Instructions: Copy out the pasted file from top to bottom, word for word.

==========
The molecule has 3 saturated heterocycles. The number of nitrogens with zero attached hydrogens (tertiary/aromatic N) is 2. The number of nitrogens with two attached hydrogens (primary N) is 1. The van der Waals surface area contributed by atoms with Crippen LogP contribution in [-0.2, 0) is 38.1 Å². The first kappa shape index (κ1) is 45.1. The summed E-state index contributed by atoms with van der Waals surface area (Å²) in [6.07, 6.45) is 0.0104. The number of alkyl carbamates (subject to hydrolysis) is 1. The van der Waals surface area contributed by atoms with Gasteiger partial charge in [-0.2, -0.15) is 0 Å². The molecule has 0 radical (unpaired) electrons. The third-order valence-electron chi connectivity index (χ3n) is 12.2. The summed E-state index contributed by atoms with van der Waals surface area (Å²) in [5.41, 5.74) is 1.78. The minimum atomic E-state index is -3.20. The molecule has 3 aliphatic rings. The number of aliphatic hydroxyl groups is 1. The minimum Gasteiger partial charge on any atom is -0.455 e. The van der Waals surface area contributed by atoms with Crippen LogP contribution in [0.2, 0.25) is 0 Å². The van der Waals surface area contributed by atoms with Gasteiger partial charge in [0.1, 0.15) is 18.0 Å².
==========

The molecule has 3 saturated heterocycles. The number of nitrogens with zero attached hydrogens (tertiary/aromatic N) is 2. The number of nitrogens with two attached hydrogens (primary N) is 1. The van der Waals surface area contributed by atoms with Crippen LogP contribution in [-0.2, 0) is 38.1 Å². The first kappa shape index (κ1) is 45.1. The summed E-state index contributed by atoms with van der Waals surface area (Å²) in [6.07, 6.45) is 0.0104. The number of alkyl carbamates (subject to hydrolysis) is 1. The van der Waals surface area contributed by atoms with Gasteiger partial charge in [-0.2, -0.15) is 0 Å². The molecule has 0 radical (unpaired) electrons. The third-order valence-electron chi connectivity index (χ3n) is 12.2. The summed E-state index contributed by atoms with van der Waals surface area (Å²) in [5.41, 5.74) is 1.78. The minimum atomic E-state index is -3.20. The molecule has 3 aliphatic rings. The number of aliphatic hydroxyl groups is 1. The minimum Gasteiger partial charge on any atom is -0.455 e. The van der Waals surface area contributed by atoms with Crippen LogP contribution in [0.2, 0.25) is 0 Å². The van der Waals surface area contributed by atoms with Gasteiger partial charge in [0.1, 0.15) is 18.0 Å².